Posted by: Titus Presler | July 7, 2009

Resolution A134 “Mission Partners”: Well-intentioned but misguided

Resolution A134, submitted by the Standing Commission on World Mission (SCWM) to the 2009 General Convention of the Episcopal Church, proposes to change the name of the church’s mission personnel in ministry around the Anglican Communion from “missionary” to “mission partner.” The resolution cites the need to work toward mutuality in mission and states and that in mission we learn just as much as we teach. The concern behind the resolution reflects the important ecumenical consensus that has developed since early in the 20th century among churches and mission agencies that mission is a pilgrimage where, as the Anglican Consultative Council put it in 1970, “the oneness of the missionary task must make us all both givers and receivers.” We all want to move beyond earlier imperial patterns of mission where it was assumed that the West knew best.

The question is whether changing the name for international mission personnel from “missionary” to “mission partner” is wise or helpful in stressing mutuality. I suggest that it is not:

“Mission Partner” is an outmoded term: The resolution cites the 2003 vision statement published by the Standing Commission on World Mission, Companions in Transformation (CIT), in support of the name change. CIT did not suggest a name change. It did suggest a paradigm shift in mission understanding away from Partnership in Mission, the ethos for the PIM Consultations promoted by the ACC in the 1970s, and toward companionship in mission. This shift had been suggested earlier by the Inter-Anglican Standing Commission on Mission and Evangelism in its 1999 report, Anglicans in Mission: A Transforming Journey. Its argument, echoed by the SCWM in 2003, was that some Anglicans in the Two-Thirds World feel Partnership in Mission and the term “mission partners” suggest a business contract rather than the growth in shared life and friendship to which we aspire as Anglicans. So it is startling to see “mission partner” now suggested not only as the model of understanding but as the canonical title for the person.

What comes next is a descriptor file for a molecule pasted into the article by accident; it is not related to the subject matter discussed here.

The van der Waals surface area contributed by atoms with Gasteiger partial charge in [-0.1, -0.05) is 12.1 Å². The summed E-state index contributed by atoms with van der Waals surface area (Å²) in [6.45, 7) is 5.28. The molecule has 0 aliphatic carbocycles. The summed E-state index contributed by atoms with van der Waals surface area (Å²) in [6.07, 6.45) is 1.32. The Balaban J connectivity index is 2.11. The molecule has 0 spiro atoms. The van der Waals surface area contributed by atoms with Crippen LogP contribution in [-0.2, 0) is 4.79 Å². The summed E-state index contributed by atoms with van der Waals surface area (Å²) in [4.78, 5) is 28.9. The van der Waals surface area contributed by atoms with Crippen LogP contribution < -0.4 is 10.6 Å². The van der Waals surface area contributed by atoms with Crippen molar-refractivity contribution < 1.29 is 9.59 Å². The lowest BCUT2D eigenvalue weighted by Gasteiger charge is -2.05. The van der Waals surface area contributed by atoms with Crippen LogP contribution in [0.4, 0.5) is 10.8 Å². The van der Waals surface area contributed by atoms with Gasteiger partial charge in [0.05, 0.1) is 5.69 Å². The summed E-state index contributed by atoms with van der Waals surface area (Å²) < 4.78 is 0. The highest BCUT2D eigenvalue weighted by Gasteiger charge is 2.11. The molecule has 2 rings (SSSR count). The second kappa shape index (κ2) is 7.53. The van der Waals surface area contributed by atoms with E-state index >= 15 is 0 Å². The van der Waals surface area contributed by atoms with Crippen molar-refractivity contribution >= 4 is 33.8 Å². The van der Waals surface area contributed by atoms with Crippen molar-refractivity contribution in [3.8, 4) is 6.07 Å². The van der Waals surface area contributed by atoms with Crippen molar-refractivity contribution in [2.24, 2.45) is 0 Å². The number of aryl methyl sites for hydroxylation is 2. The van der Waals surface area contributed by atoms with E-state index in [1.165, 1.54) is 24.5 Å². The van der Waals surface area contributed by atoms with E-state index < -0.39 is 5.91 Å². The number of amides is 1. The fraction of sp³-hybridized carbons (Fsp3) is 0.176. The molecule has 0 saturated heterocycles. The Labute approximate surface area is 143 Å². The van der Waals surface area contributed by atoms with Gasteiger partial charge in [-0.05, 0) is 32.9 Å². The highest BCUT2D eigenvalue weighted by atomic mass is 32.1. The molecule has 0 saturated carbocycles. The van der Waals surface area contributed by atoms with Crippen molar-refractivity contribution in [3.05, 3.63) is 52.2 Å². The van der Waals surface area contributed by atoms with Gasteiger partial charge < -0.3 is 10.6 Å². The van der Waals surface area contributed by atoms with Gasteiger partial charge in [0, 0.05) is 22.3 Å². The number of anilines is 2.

“Mission Partner” is not a consensus term: The Companion Diocese Movement in the Anglican Communion is more responsible than any other factor for Anglicans getting to know one another over the last 40 years. The operative term is “companion,” not “partner.” Sharing the concern behind A134, the Church Mission Society in the Church of England changed the name of its personnel to “mission partners” some years ago. The United Society for the Propagation of the Gospel, arguably closer in ethos to the Episcopal Church, referred to its missionaries as “mission partners” for some time, but more recently shifted to “mission companions.” The Evangelical Lutheran Church in America, with whom we are in full communion, calls its personnel “missionaries,” and its central mission theme is “accompaniment,” very close to companionship, and it has a program of Companion Synods.

“Mission Partner” (or any such phrase) is a confining term: CIT in 2003 stated that the mission companion – whether an individual, a congregation, an agency, a diocese or a province – functions in a number of ways: as witness, pilgrim, servant, ambassador, prophet, host, and sacrament. Good reasons could be developed for changing the name to “mission pilgrim” or “mission servant,” which suggest mutuality even more strongly than “mission partner” does. But changing the name or job title to any particular model makes that model too dominant, especially in the shifting and creative currents of mission reflection, both Anglican and ecumenical. Calcifying such a name change into the canons of the church builds in an obsolescence that will be a nuisance to rectify in future General Conventions when some now unanticipated model of mission may hold center stage. Continuing with the term “missionary” retains theological and practical flexibility, so that our understanding of the role can change as theology and practice change.